But eliminating the NEA would also have a very real cost. Its grants are bestowed to all 50 states in the nation, in all congressional districts. Forty percent of the NEA’s budget goes directly to states to spend for themselves, with the proviso that they match the funds dollar for dollar via their own arts agencies—encouraging a further investment in the arts at the state level. Just as significantly, 65 percent of the NEA’s direct grants go to small and medium-sized arts groups, keeping the arts alive in rural and underserved communities. It’s here where the agency’s elimination would be most keenly felt, at organizations largely ignored by private donors, but which bring the arts to audiences including veterans and schoolchildren, often in impoverished neighborhoods.
Blah, blah, blah. There is more if you want to read it.
In rebuttal let me make three simple points:
1. There is plenty of art out there that doesn’t depend on government support. It is all around us.
2. If you think the NEA is important, dig into your own pocket to support it.
3. Piss Christ
Immersion (Piss Christ) is a 1987 photograph by the American artist and photographer Andres Serrano. It depicts a small plastic crucifix submerged in a glass of the artist’s urine. The piece was a winner of the Southeastern Center for Contemporary Art’s “Awards in the Visual Arts” competition, which was sponsored in part by the National Endowment for the Arts, a United States Government agency that offers support and funding for artistic projects.
Piss on the NEA.
Daylight Savings Time has me all out of whack. It’s still officially winter and I’m already behind on my spring cleaning.
I want to go back to bed but there is a cat laying right in the middle of it.
We’re all gonna die!
Comfortable clothes are emerging as a source of plastic that’s increasingly ending up in the oceans and potentially contaminating seafood, according to Gulf Coast researchers launching a two-year study of microscopic plastics in the waters from south Texas to the Florida Keys.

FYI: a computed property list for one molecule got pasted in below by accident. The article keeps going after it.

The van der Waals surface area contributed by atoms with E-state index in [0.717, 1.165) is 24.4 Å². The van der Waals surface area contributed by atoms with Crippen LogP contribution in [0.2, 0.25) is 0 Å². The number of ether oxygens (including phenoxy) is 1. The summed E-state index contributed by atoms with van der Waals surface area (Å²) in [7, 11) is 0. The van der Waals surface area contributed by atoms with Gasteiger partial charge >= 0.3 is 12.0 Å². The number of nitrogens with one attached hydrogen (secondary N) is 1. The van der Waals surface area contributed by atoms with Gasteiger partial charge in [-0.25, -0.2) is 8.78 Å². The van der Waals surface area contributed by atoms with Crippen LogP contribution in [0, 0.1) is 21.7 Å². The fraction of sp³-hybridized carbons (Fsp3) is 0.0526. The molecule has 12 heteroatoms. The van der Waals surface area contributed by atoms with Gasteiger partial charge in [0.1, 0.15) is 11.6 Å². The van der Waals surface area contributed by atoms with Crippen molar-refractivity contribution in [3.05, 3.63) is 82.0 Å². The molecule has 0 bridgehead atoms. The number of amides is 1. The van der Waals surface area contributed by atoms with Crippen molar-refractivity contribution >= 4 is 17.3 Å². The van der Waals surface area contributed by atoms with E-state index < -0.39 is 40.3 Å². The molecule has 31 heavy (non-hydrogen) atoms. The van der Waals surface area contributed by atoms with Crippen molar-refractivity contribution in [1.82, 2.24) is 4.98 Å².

The project, led by the Mississippi-Alabama Sea Grant Consortium, will rely partly on volunteers participating in coastal cleanup events. It also will expand a year’s worth of data collected around the state of Florida that predominantly found microfibers — shreds of plastic even smaller than microbeads flowing down bathroom sinks and shower drains.
Yoga pants, Patagonia’s cozy jackets, sweat-wicking athletic wear and other garments made from synthetic materials shed microscopic plastic fibers — called “microfibers” — when they’re laundered. Wastewater systems flush the microfibers into natural waterways, eventually reaching the sea.
“Anything that’s nylon or polyester, like the fleece-type jackets,” University of Florida researcher Maia McGuire said.
I would be really upset if they outlawed yoga pants. I think Chip Wilson (founder of Lululemon) deserves a Nobel Prize. But they really need to be restricted to real women of a certain size and age range.
As for the “microbead crisis” that’s a bunch of hooey. We will be buried in disposable diapers long before microbeads are a problem.
This is an open thread.